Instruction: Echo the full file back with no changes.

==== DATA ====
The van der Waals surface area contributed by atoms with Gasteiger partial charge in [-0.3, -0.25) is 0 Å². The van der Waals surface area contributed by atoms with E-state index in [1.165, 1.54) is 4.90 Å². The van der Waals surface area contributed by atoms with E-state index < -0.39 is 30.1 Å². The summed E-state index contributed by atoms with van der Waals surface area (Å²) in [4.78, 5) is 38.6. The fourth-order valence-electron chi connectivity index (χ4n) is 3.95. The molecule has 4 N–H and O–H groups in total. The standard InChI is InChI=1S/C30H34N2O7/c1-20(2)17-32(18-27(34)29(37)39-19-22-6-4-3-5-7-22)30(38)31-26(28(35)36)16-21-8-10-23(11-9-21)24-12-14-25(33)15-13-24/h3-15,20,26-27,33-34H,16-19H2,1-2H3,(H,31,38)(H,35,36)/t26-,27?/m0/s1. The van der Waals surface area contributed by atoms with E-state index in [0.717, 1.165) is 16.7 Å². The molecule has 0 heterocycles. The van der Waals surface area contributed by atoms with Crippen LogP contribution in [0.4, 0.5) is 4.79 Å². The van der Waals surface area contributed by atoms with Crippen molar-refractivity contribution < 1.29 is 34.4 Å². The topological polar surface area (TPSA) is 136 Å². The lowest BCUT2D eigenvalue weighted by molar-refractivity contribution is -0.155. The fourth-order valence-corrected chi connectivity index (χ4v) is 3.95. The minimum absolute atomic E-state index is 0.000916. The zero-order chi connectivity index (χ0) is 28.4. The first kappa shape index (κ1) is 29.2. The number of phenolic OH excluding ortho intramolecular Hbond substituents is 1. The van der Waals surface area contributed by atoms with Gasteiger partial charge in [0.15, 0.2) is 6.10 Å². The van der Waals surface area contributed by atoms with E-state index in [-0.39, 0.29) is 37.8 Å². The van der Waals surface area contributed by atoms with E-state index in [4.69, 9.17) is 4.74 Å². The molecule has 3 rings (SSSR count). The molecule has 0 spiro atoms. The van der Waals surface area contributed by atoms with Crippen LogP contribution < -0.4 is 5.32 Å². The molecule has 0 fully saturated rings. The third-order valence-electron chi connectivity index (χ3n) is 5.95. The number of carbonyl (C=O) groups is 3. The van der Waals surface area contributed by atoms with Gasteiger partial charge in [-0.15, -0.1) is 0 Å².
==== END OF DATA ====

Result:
The van der Waals surface area contributed by atoms with Gasteiger partial charge in [-0.3, -0.25) is 0 Å². The van der Waals surface area contributed by atoms with E-state index in [1.165, 1.54) is 4.90 Å². The van der Waals surface area contributed by atoms with E-state index < -0.39 is 30.1 Å². The summed E-state index contributed by atoms with van der Waals surface area (Å²) in [4.78, 5) is 38.6. The fourth-order valence-electron chi connectivity index (χ4n) is 3.95. The molecule has 4 N–H and O–H groups in total. The standard InChI is InChI=1S/C30H34N2O7/c1-20(2)17-32(18-27(34)29(37)39-19-22-6-4-3-5-7-22)30(38)31-26(28(35)36)16-21-8-10-23(11-9-21)24-12-14-25(33)15-13-24/h3-15,20,26-27,33-34H,16-19H2,1-2H3,(H,31,38)(H,35,36)/t26-,27?/m0/s1. The van der Waals surface area contributed by atoms with E-state index in [0.717, 1.165) is 16.7 Å². The molecule has 0 heterocycles. The van der Waals surface area contributed by atoms with Crippen LogP contribution in [0.4, 0.5) is 4.79 Å². The van der Waals surface area contributed by atoms with Crippen molar-refractivity contribution < 1.29 is 34.4 Å². The topological polar surface area (TPSA) is 136 Å². The lowest BCUT2D eigenvalue weighted by molar-refractivity contribution is -0.155. The fourth-order valence-corrected chi connectivity index (χ4v) is 3.95. The minimum absolute atomic E-state index is 0.000916. The zero-order chi connectivity index (χ0) is 28.4. The first kappa shape index (κ1) is 29.2. The number of phenolic OH excluding ortho intramolecular Hbond substituents is 1. The van der Waals surface area contributed by atoms with Gasteiger partial charge in [0.15, 0.2) is 6.10 Å². The van der Waals surface area contributed by atoms with E-state index in [-0.39, 0.29) is 37.8 Å². The van der Waals surface area contributed by atoms with E-state index in [4.69, 9.17) is 4.74 Å². The molecule has 3 rings (SSSR count). The molecule has 0 spiro atoms. The van der Waals surface area contributed by atoms with Crippen LogP contribution < -0.4 is 5.32 Å². The molecule has 0 fully saturated rings. The third-order valence-electron chi connectivity index (χ3n) is 5.95. The number of carbonyl (C=O) groups is 3. The van der Waals surface area contributed by atoms with Gasteiger partial charge in [-0.15, -0.1) is 0 Å².